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Home / West-bengal / Durgapur Projects Limited township-shrink plan to free land for sale

Durgapur Projects Limited township-shrink plan to free land for sale

At present, the DPL has around 2,600 employees on its payroll and the township has 3,300-odd quarters
The township — where employees of the power utility stay — is spread across 1,045 acres divided into A (380 acres), B (494 acres) and C (171 acres) zones.

Abhijeet Chatterjee   |   Durgapur   |   Published 11.07.21, 01:18 AM

The state government has planned to accommodate the Durgapur Projects Limited (DPL) Township into a smaller area to try and monetise surplus land to support the loss-making state-owned power utility.

The township — where employees of the power utility stay — is spread across 1,045 acres divided into A (380 acres), B (494 acres) and C (171 acres) zones.

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At present, the DPL has around 2,600 employees on its payroll and the township has 3,300-odd quarters.

Sources at the DPL said initially they planned to merge the A and C zones with B. The company has already circulated a notice on this. Employees were asked to respond with applications for re-allotment of company quarters by July 25.

However, in the notice the DPL management said they had taken this step to crack down on illegal occupants of company quarters.  

“The employees staying in quarters at the A and C zones will be reallocated at quarters at the B zone. They were asked to apply via a form available in the office by July 25. Re-allotment of company quarters will be on first-come, first-serve basis depending on availability,” said a DPL official.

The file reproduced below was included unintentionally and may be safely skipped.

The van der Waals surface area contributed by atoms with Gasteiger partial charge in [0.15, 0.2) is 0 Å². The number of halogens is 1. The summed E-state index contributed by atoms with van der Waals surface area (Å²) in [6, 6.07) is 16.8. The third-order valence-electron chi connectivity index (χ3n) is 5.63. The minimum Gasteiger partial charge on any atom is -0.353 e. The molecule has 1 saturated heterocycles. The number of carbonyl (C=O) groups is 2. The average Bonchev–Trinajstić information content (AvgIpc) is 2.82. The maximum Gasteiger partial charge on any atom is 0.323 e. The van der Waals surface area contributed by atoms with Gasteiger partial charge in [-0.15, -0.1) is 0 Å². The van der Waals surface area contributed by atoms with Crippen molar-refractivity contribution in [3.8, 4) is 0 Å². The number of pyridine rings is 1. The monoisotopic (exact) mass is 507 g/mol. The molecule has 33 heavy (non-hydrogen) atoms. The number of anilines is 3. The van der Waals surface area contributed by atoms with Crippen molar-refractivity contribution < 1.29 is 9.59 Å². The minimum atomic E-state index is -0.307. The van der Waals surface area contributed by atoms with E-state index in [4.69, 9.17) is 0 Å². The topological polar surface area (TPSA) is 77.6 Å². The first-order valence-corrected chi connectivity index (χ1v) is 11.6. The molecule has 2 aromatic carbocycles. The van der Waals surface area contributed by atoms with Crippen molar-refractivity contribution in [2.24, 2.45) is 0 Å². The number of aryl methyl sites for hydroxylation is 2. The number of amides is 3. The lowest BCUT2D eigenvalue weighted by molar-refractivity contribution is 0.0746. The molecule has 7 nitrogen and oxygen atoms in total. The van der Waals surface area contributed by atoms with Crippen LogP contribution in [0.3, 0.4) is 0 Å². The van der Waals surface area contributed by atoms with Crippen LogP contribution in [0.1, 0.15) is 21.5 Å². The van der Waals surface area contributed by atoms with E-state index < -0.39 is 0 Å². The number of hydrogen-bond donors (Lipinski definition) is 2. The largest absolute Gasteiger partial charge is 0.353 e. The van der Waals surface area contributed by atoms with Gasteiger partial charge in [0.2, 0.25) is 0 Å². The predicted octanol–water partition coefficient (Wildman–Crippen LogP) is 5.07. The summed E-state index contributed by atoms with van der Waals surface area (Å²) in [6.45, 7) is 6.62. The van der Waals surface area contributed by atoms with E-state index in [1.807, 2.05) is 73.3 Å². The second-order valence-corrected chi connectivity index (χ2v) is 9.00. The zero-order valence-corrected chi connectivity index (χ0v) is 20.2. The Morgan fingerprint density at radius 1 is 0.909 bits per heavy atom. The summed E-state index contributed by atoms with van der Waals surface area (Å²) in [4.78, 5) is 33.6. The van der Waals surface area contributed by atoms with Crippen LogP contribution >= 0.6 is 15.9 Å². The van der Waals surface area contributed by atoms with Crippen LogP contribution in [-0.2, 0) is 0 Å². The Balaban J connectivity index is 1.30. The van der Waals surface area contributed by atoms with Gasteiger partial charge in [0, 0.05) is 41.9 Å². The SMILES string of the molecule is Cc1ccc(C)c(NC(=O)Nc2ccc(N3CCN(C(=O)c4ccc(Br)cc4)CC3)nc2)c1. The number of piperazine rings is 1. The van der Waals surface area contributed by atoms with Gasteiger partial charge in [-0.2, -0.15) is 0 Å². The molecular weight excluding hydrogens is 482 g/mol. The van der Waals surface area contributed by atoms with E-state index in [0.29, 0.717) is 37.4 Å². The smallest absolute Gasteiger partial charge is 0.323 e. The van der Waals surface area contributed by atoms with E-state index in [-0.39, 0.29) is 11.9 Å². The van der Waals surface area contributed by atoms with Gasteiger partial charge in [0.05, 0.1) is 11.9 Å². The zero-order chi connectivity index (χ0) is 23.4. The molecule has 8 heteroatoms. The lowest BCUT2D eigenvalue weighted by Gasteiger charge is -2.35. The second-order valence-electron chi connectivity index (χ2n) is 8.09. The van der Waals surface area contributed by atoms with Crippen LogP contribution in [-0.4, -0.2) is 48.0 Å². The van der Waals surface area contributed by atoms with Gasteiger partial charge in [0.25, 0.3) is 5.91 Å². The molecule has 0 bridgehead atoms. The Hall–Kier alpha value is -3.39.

Sources said that after a meeting with the West Burdwan district administration, the DPL management planned to demolish the quarters after the merger of the A and C zones and the land would be sold off or leased out.

“If we can merge the township and confine our employees into a smaller area, we can use vacated land for monetisation,” said the official.

DPL insiders said that at present the company did have surplus quarters after manpower in recent years reduced with no further recruitment.

“Half the quarters are vacant on paper but have illegal occupants. Earlier the DPL had around 8,500 employees but now the figure has reduced to around 2,600. Many of them stay in self-owned homes,” said a DPL official.

Local sources said the land at the C and A zones was closer to Durgapur railway station and the Damodar river and could prove lucrative for realty projects.

“During the Left Front regime, the government planned a residential project on the public-private partnership model on the unused land of the township. At that time, it was decided that 25 per cent of the flats will be reserved for present and past employees of DPL and the rest sold at market rates. We had estimated a generation of around Rs 3,000 crore,” said a retired DPL manager who was posted in township administration.

The proposal to re-allot quarters has irked DPL employees. “I have been staying in a bungalow for the past 10 years. The company allotted me the accommodation after I was promoted as manager. Why should I shift to smaller company quarters? It is an insult and inconvenience to me,” said an employee.

CPM leader and Citu district secretariat member Pankaj Roy Sarkar said no employee could be “forced” to relocate.

“The company has suddenly come up with the (zone) merger idea without discussing the matter with trade unions that represent employees. We demand the government should make it public first what they want to do with the unused DPL land,” he said.



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